Communication failure threatens rock art

15 February 2021 | Environment

Windhoek • [email protected]

The environment ministry denies any knowledge of a resolution to withdraw the environmental clearance certificates (ECC) issued to mining companies accused of the annihilation of prehistoric rock art in the Erongo region.
“The ministry is not aware of the decision. Maybe that is the intention of the National Heritage Council of Namibia,” ministry spokesperson Romeo Muyunda said on Friday. He said that an ECC can only be withdrawn “if all the impact cannot be mitigated. This process must be initiated by the concerned party to the environment commissioner who will assess whether or not the concerns warrant a withdrawal.”
During a stakeholders meeting with the Otjohorongo community this past weekend, the National Heritage Council (NHC) confirmed that a joint stakeholders meeting held in November 2020 resolved for the “ministry of environment, tourism and forestry [to] withdraw all ECCs at both sites and thereafter engage the affected parties in those areas”.
The sites include the Otjohorongo granite hills and Farm Gross Okandjou.
Moreover, that these archaeological sites “should be classified and demarcated as a ‘withdrawn areas’ from prospecting and mining licenses”.
The NHC said the resolutions included the decision that all mining activities should “cease in conjunction with the commencement of the rehabilitation process at both sites”.

A team that investigated the impact of mining at Otjohorongo granite hills and Farm Gross Okandjou last year found that archaeological resources in these areas had “already been destroyed in the course of mining. Such damage is irreversible, which translates to permanent loss of archaeological resources.”
The basis for the withdrawal of the ECCs is centred not only on the destruction of archaeological heritage resources, but also on incomplete environmental impact assessments.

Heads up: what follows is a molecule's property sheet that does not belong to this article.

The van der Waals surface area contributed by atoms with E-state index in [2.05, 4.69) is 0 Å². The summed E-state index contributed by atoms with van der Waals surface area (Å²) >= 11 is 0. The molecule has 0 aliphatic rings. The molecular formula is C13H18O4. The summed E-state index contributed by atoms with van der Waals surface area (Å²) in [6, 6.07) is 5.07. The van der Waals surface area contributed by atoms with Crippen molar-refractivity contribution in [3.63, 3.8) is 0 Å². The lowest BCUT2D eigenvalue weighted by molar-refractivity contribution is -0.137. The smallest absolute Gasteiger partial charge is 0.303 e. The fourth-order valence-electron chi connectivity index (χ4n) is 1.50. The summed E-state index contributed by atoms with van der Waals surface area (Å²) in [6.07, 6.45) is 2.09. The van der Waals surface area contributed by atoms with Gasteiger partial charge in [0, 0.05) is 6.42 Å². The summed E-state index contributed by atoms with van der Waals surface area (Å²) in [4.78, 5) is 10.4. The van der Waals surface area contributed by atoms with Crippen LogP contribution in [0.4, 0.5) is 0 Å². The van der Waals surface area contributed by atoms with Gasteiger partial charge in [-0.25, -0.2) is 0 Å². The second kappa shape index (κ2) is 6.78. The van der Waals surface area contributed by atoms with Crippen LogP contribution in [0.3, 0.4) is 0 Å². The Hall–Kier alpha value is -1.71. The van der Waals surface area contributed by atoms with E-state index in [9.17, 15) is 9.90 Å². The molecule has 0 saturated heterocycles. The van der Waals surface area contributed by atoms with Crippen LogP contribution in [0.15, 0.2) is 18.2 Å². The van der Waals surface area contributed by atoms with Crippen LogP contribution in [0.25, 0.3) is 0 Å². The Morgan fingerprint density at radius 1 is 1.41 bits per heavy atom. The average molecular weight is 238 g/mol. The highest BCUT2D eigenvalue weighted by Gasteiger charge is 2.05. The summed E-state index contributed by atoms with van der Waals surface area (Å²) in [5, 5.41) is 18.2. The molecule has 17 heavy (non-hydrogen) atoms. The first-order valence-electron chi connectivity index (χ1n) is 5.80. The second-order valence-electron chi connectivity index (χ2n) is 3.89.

The team found that the ECCs were issued on assessments that failed to assess the potential impact of mining on heritage components, as required by law.
In response, Muyunda confirmed that “this in one area that requires to be strengthened in the overall process of issuing EIAs”. He added however that the withdrawal of an ECC “is usually the last resort. For now, companies are required to comply to the conditions imposed by the National Heritage Council of Namibia in regards to the protection of these sites.”

The assessment on the impact of large-scale granite and marble mining activities found that there had already been cases of “outright destruction” of the prehistoric art in the areas. Both sites were deemed important archaeological sites with local, regional and global importance.
Muyunda last week confirmed that “where ECC’s were issued, any malicious observations must be reported to the office of the environmental commissioner or relevant stakeholder”.
The NHC last year confirmed that the environment ministry, the mines and energy ministry and the council held joint meetings to discuss the destruction of prehistoric art by mining activities in February and November.

Community activist Abiud Karongee expressed concern about the contradicting information given by authorities, while praising the NHC for their proactive stance to assist the community in having the area declared a no-go zone for mining, and to designate them as protected areas.
The community however say the battle is not yet won.
Karongee said reports have been made that mining is ongoing at some sites. “Trucks are going in and out, they are at full steam. No one has really been officially informed. Only the environment ministry can act.”
He said the community is waiting for an official document declaring the area a no-go zone. “We are waiting for the area to be put under protection officially. So, while we wait for the environment ministry to act, we can assist to help monitor and stop any unethical and illegal activities within these protected areas. We need documents however, otherwise, we can’t do anything.”

Karongee said the community meeting was an important opportunity to broaden awareness of the benefits of preserving the heritage resources. “The NHC highlighted the significance of all those paintings. They are of national and global importance. This will help people recognise that they are sitting on this valuable heritage resource, that has long-term benefits for all of us. The community is becoming enthusiastic, and realise there are other types of activities that can result from preserving these sites.”
He added that the community activists will work together with the NHC towards having the granite hills declared a national heritage site. “We are saying let this place be protected. Let the mining operations be stopped right away.”